Republican Katie Britt secured her party’s nomination in the Alabama US Senate runoff election, defeating six-term GOP Rep. Mo Brooks after former President Donald Trump pulled his support for Brooks in March.
Brooks, who ran under a “MAGA Mo” banner and supported Trump’s stolen election claims, saw his endorsement from the ex-president unusually rescinded in the tempestuous race after he struggled to find his footing in the polls leading up to the May 24 primary.
Trump eventually endorsed Britt in the final stretch of the race after she emerged as the top vote-getter in the primary for a senate seat to replace retiring Sen. Richard Shelby (R.-Ala.) in the November general election.
“THANK YOU, Alabama!” Britt said in a statement on social media Tuesday night. “My family and I are truly grateful. Words cannot express our appreciation. The future of our great state is bright!”
Britt, the former president of the Business Council of Alabama and a former chief of staff for Shelby, received 54.4% of the vote in May, compared to 28.5% for Rep. Mo Brooks and 23.2% for Mike Durant. No candidate received 50% of the votes, forcing a runoff election on Tuesday.
Trump initially endorsed Brooks in the spring of 2021, in an apparent reward for his staunch defense of the former president’s stolen election claims
Brooks voted against certifying Joe Biden’s 2020 presidential victory and delivered a fiery speech at the rally before the Jan. 6 riots, telling the crowd, “Today is the day that American patriots start taking down names and kicking ass.”
But nearly a year later, Trump pulled his support as the Brooks languished in the polls.
Trump said he yanked his endorsement in response to Brooks’ comments from months earlier, at an August 2021 rally, when he said it was time for the GOP to move on from litigating the 2020 presidential race.
The comments, Trump said, proved Brooks — one of the most conservative members of Congress — had gone “woke.” The move was viewed as an effort for the 45th president to save face amid other election losses from candidates he endorsed.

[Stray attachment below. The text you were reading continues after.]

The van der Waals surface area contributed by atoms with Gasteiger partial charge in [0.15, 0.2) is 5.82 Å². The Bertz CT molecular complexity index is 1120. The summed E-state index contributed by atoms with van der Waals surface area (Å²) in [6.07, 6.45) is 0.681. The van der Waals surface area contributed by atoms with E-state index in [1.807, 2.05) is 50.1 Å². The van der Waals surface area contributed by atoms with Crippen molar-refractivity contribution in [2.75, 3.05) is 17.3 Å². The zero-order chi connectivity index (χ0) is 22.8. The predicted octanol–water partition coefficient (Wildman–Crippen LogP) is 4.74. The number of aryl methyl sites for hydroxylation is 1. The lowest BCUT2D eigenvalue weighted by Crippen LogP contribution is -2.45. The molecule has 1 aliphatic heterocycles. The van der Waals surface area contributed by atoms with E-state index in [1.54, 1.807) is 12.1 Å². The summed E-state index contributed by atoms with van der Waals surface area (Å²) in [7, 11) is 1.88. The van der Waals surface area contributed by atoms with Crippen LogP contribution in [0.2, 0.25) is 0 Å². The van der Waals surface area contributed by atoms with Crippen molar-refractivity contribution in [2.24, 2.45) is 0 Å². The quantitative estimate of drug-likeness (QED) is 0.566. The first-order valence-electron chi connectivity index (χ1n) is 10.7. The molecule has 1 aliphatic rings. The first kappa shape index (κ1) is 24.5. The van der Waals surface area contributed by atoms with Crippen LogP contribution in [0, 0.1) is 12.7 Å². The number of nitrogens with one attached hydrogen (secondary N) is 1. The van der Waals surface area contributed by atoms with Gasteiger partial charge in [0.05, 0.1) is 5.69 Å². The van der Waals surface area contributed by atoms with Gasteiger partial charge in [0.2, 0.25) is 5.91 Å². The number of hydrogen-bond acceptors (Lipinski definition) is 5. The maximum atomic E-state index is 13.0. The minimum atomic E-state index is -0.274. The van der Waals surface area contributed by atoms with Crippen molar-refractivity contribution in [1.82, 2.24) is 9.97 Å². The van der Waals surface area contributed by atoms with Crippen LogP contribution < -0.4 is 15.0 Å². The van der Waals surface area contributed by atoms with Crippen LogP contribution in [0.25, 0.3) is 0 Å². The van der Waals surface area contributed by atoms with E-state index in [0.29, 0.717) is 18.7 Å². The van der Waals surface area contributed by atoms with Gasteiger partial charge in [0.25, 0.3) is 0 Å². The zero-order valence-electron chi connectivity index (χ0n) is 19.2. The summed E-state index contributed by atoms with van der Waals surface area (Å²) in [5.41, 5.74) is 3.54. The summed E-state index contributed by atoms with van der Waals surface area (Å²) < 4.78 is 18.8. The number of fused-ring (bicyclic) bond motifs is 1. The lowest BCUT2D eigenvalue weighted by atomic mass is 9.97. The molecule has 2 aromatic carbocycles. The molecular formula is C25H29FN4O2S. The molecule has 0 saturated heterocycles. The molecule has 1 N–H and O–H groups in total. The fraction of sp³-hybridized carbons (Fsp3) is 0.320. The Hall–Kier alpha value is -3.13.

Brooks said he lost the endorsement after he told Trump that there was no means to “rescind” the 2020 election, remove Biden from power, or hold a new special election for the presidency.
While many expected Trump’s un-endorsement to end Brooks’ campaign, he still finished in second with nearly 30% of the votes in the May 24 vote.
Brooks tried to get Trump to endorse him once again, but he ultimately threw his weight behind Britt rather than the six-term congressman, who had the backing of Texas Sen. Ted Cruz and Kentucky Sen. Rand Paul, who say he would be a needed hard-line addition to the Senate.
“This is a race about conservatives versus the establishment,” Paul said Friday in north Alabama. “We need a fighter. We’re not going to get it if you send us any old Republican. We need a fighter like Mo Brooks.”
Brooks painted a narrative that the election was a race between the “true conservative” wing against establishment members of the GOP. He dismissed Britt as a RINO and maintained he is the only one with a proven conservative record.
A pillar of his campaign was his opposition to Senate Minority Leader Mitch McConnell, dubbing his stretch of Alabama town halls as his “Fire McConnell Tour.”
“Every single person who helped this campaign is a patriot who loves America, and I thank you for it,” Brooks said in a concession statement on Tuesday night. “This isn’t the outcome we wanted, but I am proud to have fought for our country. America, and you all, are worth it. God bless.”
Britt, meanwhile, cast herself as a new generation of conservatives that resonated with voters. She was endorsed by Shelby and other establishment Republicans, but stresses her own social conservative beliefs and has tried to paint Brooks as a career politician.
“People want new blood. They want fresh blood. They want someone that will go to D.C., fight for their values and fight for the hard-working people of Alabama,” Britt told reporters Tuesday as she voted with her husband, former New England Patriot player Wesley Britt, and two children.
With Post Wires